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Sunderland during the 1935-37 period were unstoppable; Memories of Raich Carter & Brentford

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“In many ways the Sunderland team of this era played the same brand of Total Football as the great Holland team of the 1970s.” - Bill Shankly

FA Cup: Brentford v Sunderland Photo by Paul Gilham/Getty Images

Sunderland first played Brentford in an away fixture during the 1935/36 season. The away side were top of the First Division after 14 fixtures with exactly a third of the season having gone. The previous weekend Sunderland had beaten Preston North End at Roker Park to give them a record of nine wins, four draws and just one defeat in a season which fans hoped to see their club knock Arsenal off top spot - the Gunners having won the title in the three previous seasons.

Brentford had gained promotion to the top flight at the end of the 1934/35 season and over 26,000 fans packed out Griffin Park to see their side face the League leaders.

The performance of the Sunderland side was to be a magnificent one and gives us some understanding why Bill Shankly, then a PNE player, said years later:

In many ways the Sunderland team of this era played the same brand of Total Football as the great Holland team of the 1970s.

The pitch was like a marshland for the game. There were pools of water everywhere and rain fell from the beginning to the end. Yet the accuracy of the visitors’ passing, whether long or short, was to be sublime and every player exhibited perfect ball control. Sunderland’s speed of manoeuvre and constant interchanging of positions had the Bees unable to get to grips with their opponents.

Raich Carter in particular seemed to be everywhere, popping up when least expected and although listed at inside right he scored from the inside left position and made Gurney’s second, which was Sunderland’s third on 57 minutes.

On the left wing the partnership of Gallagher and Connor had Astley and Burns dizzy. Gallacher got one goal and Connor, who twisted and turned and danced past the opposition, made three. Only heroic defending by centre-half James and great goalkeeping by Mathieson kept the final score down to 5-1 in favour of the League leaders.

Sunderland had grabbed an early lead through Gurney and by fifteen minutes they were two up when Duns, meeting a Connor centre, scored before Hopkins, looking suspiciously offside, gave the home said a glimmer of hope by netting from five yards out. Brentford pressed for an equaliser for the next five minutes before Sunderland reasserted their supremacy.

Sunderland’s fourth was as a result of Carter’s powerful cross shot and the fifth came after Gallacher was presented with an easy chance following a dazzling Connor dribble. There was not a weak link in the winning side with Morrison’s right back display featuring splendid anticipation whilst Clark at right half played superbly and Duns at outside right was often unplayable.

Willy Meisl was the brother of Hugo Meisl, who had been the manager of the Austrian Wunderteam in the 1930s. The Wunderteam were perhaps the first serious challengers to England’s European footballing supremacy. In Willy’s 1956 publication entitled Soccer Revolution he put forward the theory of ‘the Whirl’ to describe the way in which the Wunderteam had played.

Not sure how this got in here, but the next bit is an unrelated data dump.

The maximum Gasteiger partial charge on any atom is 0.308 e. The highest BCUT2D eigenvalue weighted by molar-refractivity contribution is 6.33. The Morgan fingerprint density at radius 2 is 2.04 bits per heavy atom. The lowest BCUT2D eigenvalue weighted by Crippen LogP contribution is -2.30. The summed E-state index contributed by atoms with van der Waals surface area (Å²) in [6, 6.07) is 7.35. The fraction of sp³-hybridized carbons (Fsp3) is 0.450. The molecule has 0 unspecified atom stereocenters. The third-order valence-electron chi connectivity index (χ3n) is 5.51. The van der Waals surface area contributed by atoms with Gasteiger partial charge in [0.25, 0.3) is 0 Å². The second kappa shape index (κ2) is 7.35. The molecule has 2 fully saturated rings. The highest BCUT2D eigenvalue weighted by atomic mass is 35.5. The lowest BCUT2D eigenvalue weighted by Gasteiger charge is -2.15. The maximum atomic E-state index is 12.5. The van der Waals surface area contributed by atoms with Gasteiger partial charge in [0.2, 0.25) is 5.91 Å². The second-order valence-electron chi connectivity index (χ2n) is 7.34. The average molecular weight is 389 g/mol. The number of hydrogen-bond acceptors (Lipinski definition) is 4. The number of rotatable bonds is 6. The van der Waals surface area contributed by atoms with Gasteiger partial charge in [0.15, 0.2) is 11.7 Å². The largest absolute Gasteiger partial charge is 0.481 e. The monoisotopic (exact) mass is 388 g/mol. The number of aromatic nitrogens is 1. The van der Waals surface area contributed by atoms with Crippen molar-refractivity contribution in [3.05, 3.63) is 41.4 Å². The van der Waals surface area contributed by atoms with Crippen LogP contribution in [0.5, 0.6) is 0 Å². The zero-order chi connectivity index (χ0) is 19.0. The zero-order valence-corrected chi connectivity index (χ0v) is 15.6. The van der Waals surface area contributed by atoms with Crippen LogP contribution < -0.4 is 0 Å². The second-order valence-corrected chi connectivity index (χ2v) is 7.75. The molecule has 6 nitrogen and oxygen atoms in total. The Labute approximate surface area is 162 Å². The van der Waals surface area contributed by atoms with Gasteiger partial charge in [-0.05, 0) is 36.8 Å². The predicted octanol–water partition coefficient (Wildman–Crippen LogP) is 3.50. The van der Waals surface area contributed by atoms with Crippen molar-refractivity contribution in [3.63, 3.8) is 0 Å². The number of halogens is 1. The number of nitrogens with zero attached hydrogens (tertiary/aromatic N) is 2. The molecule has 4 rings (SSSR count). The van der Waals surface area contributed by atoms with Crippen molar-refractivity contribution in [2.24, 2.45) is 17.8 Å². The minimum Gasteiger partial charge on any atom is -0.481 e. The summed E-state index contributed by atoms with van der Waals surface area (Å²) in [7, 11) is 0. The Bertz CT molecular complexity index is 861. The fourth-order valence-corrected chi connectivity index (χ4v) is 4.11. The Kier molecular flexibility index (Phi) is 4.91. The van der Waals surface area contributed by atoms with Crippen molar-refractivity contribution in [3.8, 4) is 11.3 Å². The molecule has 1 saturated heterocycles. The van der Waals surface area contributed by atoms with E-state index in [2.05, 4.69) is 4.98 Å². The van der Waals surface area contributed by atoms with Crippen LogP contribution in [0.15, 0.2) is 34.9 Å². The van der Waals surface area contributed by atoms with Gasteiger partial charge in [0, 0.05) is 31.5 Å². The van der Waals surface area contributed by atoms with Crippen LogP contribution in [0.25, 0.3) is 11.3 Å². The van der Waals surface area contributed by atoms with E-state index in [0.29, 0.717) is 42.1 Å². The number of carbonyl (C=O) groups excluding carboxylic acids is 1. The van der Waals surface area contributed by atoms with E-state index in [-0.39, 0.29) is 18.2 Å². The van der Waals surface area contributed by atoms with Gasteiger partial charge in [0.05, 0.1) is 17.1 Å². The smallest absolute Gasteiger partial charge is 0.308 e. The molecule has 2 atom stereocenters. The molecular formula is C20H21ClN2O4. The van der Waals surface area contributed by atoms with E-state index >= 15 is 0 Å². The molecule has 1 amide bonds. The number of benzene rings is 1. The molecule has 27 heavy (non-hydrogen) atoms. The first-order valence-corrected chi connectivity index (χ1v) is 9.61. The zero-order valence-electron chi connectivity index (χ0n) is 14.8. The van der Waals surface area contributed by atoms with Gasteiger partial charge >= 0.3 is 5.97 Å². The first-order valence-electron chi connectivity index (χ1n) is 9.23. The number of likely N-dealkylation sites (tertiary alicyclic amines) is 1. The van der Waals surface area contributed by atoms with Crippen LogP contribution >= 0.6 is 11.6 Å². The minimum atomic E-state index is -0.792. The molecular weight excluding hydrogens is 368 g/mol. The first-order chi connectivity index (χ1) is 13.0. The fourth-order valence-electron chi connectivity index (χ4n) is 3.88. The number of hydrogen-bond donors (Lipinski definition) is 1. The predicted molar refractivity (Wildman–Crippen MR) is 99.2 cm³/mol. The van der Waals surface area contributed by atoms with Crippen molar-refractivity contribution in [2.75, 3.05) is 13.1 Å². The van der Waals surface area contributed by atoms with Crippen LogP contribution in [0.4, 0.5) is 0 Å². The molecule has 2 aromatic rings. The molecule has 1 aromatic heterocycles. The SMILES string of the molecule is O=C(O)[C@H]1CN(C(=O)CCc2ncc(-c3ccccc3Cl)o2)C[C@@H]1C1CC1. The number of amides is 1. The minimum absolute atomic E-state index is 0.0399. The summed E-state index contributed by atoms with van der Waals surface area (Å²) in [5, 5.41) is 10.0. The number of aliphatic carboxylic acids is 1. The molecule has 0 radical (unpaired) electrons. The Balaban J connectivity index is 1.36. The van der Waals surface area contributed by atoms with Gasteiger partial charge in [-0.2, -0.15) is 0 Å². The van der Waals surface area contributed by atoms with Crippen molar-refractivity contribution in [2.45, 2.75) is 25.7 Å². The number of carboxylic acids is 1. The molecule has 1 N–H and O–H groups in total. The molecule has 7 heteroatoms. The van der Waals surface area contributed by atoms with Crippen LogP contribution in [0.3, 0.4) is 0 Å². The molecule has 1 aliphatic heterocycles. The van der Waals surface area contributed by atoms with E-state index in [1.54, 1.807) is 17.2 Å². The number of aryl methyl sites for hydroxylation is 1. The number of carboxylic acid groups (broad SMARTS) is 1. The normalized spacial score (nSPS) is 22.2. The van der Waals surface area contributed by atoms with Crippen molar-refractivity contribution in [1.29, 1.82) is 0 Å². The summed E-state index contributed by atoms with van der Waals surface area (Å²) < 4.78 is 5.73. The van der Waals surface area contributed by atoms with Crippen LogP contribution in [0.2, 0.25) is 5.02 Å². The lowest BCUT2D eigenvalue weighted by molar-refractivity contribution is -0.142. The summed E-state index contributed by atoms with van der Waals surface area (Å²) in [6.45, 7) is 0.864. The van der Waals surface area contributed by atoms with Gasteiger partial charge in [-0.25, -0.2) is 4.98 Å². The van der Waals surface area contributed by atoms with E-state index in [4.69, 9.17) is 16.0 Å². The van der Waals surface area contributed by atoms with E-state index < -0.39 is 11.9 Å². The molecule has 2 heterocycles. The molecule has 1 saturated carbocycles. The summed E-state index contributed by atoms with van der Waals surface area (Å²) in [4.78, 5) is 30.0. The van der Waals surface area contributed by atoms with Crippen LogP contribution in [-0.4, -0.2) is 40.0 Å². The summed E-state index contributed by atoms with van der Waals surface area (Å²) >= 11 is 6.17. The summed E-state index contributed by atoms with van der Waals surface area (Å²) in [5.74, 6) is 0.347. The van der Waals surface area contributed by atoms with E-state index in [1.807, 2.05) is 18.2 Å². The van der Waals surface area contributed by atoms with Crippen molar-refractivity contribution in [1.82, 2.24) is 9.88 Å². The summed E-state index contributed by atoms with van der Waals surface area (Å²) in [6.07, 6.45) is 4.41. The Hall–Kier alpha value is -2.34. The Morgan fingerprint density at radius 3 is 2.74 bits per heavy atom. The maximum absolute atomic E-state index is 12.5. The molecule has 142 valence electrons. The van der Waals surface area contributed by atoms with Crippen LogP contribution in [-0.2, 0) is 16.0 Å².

At the centre of the Wunderteam was Matthias Sindelar, ‘The Man of Paper’ (in due deference to his slight frame), also called ‘the Mozart of Football’.

The Whirl was a tactical development in which footballing individuality was set free. To execute The Whirl every man on the team had to be able to tackle anybody else’s job on the team temporarily, without fuss. It relied on players within the team being able to second guess and rely on their teammates to fill in for them without the team losing shape.

The Whirl was in effect the forerunner of the Total Football so successfully employed by the Dutch during the 1970s. German forwards had partially employed this technique in the late 1920s; however, then they had called it ‘the Top’, but it was narrower in focus, being applicable to forward players only.

Employed correctly the Whirl was unstoppable. It almost guaranteed a degree of success and, against a rigid man-for-man marking system it was particularly effective.

In the years that passed the great Bill Shankly likened the Sunderland style of play of the mid-1930s to the Whirl. Sunderland during the 1935-37 period were almost unstoppable. In James Connor they had a fine winger who possessed a superb left foot which could be used to great effect on either flank. Alex Hastings, though traditionally a left-half, had on occasions played at right-back and centre-half, although at school he had been a centre-forward. Raich Carter was notionally an inside-forward and, although naturally left-footed, had magnificent ball control with either foot, a strength he used to devastating effect.

Total Football had come to Wearside and no one had any answer to it, least of all Arsenal Football Club, who surrendered every trophy to Sunderland in the space of little more than 18 months. Ironic really as Hugo Meisl was great friends with the former Arsenal manager Herbert Chapman, who had died suddenly in 1934.


For more on this great side get a copy of Paul Days and Mark Metcalf’s book: TOTAL FOOTBALL; Sunderland AFC 1935 to 1937.

Paul and Mark have also printed a series of vintage art prints from that era including this one of Raich Carter with the FA Cup at Wembley in 1937 and which can be bought here.